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Fundamentals of Machine Learning Workshop

March 31, 2017 (All day)

This workshop presented the basics behind the application of modern machine learning algorithms. We discussed a framework for reasoning about when to apply various machine learning techniques, emphasizing questions of over-fitting/under-fitting, regularization, interpretability, supervised/unsupervised methods, and handling of missing data. The principles behind various algorithms--the why and how of using them--were discussed, while some mathematical detail underlying the algorithms--including proofs--were not discussed. Unsupervised machine learning algorithms presented included k-means clustering, principal component analysis (PCA), and independent component analysis (ICA). Supervised machine learning algorithms presented included support vector machines (SVM), classification and regression trees (CART), boosting, bagging, and random forests. Imputation, the lasso, and cross-validation concepts were also covered. The R programming language was used for examples, though participants did need not to have prior exposure to R.

Prerequisite: undergraduate-­level linear algebra and statistics; basic programming experience (R/Matlab/Python).

Topics Included

  • Basic Concepts and Intro to Supervised Learning: linear and logistic regression
  • Penalties, regularization, sparsity (lasso, ridge, and elastic net)
  • Unsupervised learning: clustering (k-­means and hierarchical) and dimensionality reduction (Principal Component Analysis, Independent Component Analysis, Self-­Organizing Maps, Multi-­Dimensional Scaling)
  • Unsupervised Learning: NMF and text classification (bag of words model)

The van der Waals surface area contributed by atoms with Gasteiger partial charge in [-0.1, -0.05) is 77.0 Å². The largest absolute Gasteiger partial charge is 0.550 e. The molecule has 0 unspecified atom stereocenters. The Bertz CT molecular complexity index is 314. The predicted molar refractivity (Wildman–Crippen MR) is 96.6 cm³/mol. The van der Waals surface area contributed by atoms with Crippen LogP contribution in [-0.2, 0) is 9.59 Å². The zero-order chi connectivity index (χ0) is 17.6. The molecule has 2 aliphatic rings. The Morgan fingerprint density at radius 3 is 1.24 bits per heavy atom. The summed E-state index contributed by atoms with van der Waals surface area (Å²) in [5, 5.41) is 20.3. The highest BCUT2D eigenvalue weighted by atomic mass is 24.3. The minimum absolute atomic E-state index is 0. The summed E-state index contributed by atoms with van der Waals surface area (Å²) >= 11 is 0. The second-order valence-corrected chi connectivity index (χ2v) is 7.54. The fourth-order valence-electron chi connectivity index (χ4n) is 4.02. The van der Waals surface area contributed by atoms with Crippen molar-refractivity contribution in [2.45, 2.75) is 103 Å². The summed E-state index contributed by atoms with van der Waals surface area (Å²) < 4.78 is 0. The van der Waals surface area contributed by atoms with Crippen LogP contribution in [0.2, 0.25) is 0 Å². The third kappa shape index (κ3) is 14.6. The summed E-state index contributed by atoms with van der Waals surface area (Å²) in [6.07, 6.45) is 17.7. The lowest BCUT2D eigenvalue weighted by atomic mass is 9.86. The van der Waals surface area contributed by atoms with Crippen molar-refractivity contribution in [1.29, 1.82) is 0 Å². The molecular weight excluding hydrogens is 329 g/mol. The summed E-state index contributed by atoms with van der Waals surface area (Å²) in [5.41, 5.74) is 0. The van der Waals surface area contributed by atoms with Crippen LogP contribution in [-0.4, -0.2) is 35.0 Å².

• Supervised Learning: loss functions, cross-­validation (bias variance trade-­off and learning curves), imputation (K-­nearest neighbors and SVD), imbalanced data
  • Classification and Regression Trees (CART)
  • Ensemble methods (Boosting, Bagging, and Random Forests)
  • Support Vector Machines (SVM)
  • Deep learning: Neural Networks (Feed-Forward, Convolutional, Recurrent) and training algorithms



Alexander is a PhD candidate in the Institute for Computational and Mathematical Engineering at Stanford. His research--under Prof. Carlos Bustamante, chair of the department of biomedical data science at Stanford Medical School--focuses on applying machine learning techniques to medicine and human genetics. Prior to Stanford he earned his bachelors in Chemistry and Physics from Harvard and a MPhil from the University of Cambridge. He worked for several years on superconducting and quantum computing architectures at Northrop Grumman's Advanced Technologies research center in Linthicum, MD. In his free time he enjoys sailing. 

Gabriel Maher is a PhD student at the Institute for Computational and Mathematical Engineering at Stanford University. For his research Gabriel is applying Deep Learning to cardiovascular medical image analysis with Dr. Alison Marsden at the Cardiovascular Biomechanics Computation Lab.